Taranakite sample from Parwan lava caves, Bacchus Marsh, Victoria, Australia. 
Image source: https://rruff.info/Taranakite

Taranakite sample from Parwan lava caves, Bacchus Marsh, Victoria, Australia.
Image source: https://rruff.info/Taranakite

Taranakite

Digital Artist 'In Residence'

25 Jul 2020

Read the latest post by our current digital artist-in-residence, Sorawit Songsataya.

Over the next four weeks, the artist will be "in residence" at their home in Wellington, sharing insights into the development of their new project through the Govett-Brewster’s online platforms.

Look out on Instagram over the coming month as we reveal more.

Did you know that Taranaki has a mineral named after itself? Taranakite was first described in 1865 by a scientist, James Hector, and an analytical chemist, William Skey. It was the first new mineral to be identified in New Zealand.

Originally found occupying fissures in volcanic rocks on Ngā Motu/the Sugar Loaf Islands, Taranakite has since been found overseas in caves and wet coastal locations that have been inhabited by bat or bird colonies.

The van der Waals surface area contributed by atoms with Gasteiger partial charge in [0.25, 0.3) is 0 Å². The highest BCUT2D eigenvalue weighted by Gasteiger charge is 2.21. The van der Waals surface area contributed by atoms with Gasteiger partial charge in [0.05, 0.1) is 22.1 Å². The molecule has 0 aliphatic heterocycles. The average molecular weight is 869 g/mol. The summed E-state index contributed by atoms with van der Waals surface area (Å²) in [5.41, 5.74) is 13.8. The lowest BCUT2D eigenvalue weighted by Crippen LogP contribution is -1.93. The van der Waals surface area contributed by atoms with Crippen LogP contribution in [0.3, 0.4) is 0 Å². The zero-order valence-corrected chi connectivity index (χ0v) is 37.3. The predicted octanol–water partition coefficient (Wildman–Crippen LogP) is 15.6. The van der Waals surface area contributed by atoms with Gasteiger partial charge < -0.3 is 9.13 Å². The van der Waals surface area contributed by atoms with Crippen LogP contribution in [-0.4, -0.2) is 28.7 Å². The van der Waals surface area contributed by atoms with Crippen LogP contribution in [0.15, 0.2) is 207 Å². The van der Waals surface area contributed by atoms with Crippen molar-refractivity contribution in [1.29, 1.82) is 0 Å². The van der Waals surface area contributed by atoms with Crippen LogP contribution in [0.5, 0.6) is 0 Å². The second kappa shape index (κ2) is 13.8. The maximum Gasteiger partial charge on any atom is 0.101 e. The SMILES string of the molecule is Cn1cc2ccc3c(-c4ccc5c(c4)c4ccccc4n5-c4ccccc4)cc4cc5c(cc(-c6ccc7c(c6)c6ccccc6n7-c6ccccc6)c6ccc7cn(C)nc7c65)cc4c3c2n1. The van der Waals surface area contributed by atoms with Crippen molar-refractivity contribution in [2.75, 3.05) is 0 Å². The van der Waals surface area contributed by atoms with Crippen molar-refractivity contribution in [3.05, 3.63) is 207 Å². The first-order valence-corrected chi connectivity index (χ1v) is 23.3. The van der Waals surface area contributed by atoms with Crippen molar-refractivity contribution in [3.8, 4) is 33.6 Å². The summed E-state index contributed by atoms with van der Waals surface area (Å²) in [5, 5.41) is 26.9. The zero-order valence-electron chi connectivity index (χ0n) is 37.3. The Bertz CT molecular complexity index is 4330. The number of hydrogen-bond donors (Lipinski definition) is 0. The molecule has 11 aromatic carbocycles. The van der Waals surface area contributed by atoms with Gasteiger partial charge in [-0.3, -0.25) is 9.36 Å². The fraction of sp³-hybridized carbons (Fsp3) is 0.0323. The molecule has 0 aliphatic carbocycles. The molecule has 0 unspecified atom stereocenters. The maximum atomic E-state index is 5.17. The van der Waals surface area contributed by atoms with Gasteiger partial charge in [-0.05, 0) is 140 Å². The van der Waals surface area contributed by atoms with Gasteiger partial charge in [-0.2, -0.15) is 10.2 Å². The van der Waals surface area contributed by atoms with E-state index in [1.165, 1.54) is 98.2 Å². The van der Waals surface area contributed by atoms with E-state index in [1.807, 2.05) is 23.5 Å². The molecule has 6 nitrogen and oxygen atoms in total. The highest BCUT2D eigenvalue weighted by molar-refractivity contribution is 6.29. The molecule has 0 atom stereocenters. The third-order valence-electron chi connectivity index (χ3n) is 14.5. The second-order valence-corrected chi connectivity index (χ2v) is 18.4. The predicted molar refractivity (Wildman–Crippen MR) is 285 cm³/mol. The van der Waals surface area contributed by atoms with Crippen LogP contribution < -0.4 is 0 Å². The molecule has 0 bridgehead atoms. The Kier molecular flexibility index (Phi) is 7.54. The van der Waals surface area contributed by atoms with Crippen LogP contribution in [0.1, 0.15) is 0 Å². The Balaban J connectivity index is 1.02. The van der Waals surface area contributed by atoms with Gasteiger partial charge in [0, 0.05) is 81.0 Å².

Although in 1865 Hector and Skey identified bird guano as the most likely source of the phosphate required to form taranakite, it was a recent research paper published in 2003 (C. A. Landis & D. Craw), that proved their speculation was correct.

 

In Residence 2020

Supported by Creative New Zealand and NPDC, this year’s Artist Residency programme will see three New Zealand-based artists take up month-long residencies from their own studios or homes.

Our three chosen artists; Sorawit Songsataya, Meg Porteous, and Yona Lee, were announced in June. Read more about the Artists ‘In Residence’ 2020.

Their artwork will be presented across the Govett-Brewster’s digital platforms over the coming months.

Follow us on Instagram, look out on our news blog or sign up to our monthly Happening email updates to keep posted as we present the ‘In Residence’ artworks.

 

CNZ